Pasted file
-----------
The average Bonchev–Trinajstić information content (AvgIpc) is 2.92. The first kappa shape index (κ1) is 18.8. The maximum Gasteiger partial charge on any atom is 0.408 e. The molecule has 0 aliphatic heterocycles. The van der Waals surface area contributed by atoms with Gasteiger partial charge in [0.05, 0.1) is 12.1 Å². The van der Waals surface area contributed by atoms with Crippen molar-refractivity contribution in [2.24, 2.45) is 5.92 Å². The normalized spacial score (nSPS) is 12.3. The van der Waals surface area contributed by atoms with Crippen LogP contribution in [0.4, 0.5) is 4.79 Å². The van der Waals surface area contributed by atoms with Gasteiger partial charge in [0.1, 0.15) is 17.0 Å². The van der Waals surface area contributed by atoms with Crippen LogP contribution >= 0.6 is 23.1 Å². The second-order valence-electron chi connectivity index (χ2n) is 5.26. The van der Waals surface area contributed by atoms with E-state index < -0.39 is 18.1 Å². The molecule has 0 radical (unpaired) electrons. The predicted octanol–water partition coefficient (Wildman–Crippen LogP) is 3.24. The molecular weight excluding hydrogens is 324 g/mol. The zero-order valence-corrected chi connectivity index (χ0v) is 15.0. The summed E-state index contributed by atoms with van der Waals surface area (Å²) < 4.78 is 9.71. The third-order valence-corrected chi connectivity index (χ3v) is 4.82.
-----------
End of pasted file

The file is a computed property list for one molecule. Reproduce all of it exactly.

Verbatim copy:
The average Bonchev–Trinajstić information content (AvgIpc) is 2.92. The first kappa shape index (κ1) is 18.8. The maximum Gasteiger partial charge on any atom is 0.408 e. The molecule has 0 aliphatic heterocycles. The van der Waals surface area contributed by atoms with Gasteiger partial charge in [0.05, 0.1) is 12.1 Å². The van der Waals surface area contributed by atoms with Crippen molar-refractivity contribution in [2.24, 2.45) is 5.92 Å². The normalized spacial score (nSPS) is 12.3. The van der Waals surface area contributed by atoms with Crippen LogP contribution in [0.4, 0.5) is 4.79 Å². The van der Waals surface area contributed by atoms with Gasteiger partial charge in [0.1, 0.15) is 17.0 Å². The van der Waals surface area contributed by atoms with Crippen LogP contribution >= 0.6 is 23.1 Å². The second-order valence-electron chi connectivity index (χ2n) is 5.26. The van der Waals surface area contributed by atoms with E-state index < -0.39 is 18.1 Å². The molecule has 0 radical (unpaired) electrons. The predicted octanol–water partition coefficient (Wildman–Crippen LogP) is 3.24. The molecular weight excluding hydrogens is 324 g/mol. The zero-order valence-corrected chi connectivity index (χ0v) is 15.0. The summed E-state index contributed by atoms with van der Waals surface area (Å²) < 4.78 is 9.71. The third-order valence-corrected chi connectivity index (χ3v) is 4.82.